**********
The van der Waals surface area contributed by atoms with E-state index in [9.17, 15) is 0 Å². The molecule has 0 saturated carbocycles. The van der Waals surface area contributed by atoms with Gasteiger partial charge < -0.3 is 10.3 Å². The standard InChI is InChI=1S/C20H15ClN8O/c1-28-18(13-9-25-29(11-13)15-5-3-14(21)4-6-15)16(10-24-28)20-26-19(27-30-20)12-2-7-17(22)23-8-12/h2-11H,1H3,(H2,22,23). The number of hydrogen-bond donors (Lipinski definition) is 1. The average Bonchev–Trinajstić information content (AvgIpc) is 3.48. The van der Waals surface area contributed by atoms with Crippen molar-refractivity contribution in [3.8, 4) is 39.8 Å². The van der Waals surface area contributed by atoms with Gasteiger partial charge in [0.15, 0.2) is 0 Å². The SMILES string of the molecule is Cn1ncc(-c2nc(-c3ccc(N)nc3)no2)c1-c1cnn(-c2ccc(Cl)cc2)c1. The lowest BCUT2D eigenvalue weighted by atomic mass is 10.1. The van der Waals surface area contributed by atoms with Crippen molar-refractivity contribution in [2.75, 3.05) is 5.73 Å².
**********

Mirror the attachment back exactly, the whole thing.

The van der Waals surface area contributed by atoms with E-state index in [9.17, 15) is 0 Å². The molecule has 0 saturated carbocycles. The van der Waals surface area contributed by atoms with Gasteiger partial charge < -0.3 is 10.3 Å². The standard InChI is InChI=1S/C20H15ClN8O/c1-28-18(13-9-25-29(11-13)15-5-3-14(21)4-6-15)16(10-24-28)20-26-19(27-30-20)12-2-7-17(22)23-8-12/h2-11H,1H3,(H2,22,23). The number of hydrogen-bond donors (Lipinski definition) is 1. The average Bonchev–Trinajstić information content (AvgIpc) is 3.48. The van der Waals surface area contributed by atoms with Crippen molar-refractivity contribution in [3.8, 4) is 39.8 Å². The van der Waals surface area contributed by atoms with Gasteiger partial charge in [0.15, 0.2) is 0 Å². The SMILES string of the molecule is Cn1ncc(-c2nc(-c3ccc(N)nc3)no2)c1-c1cnn(-c2ccc(Cl)cc2)c1. The lowest BCUT2D eigenvalue weighted by atomic mass is 10.1. The van der Waals surface area contributed by atoms with Crippen molar-refractivity contribution in [2.75, 3.05) is 5.73 Å².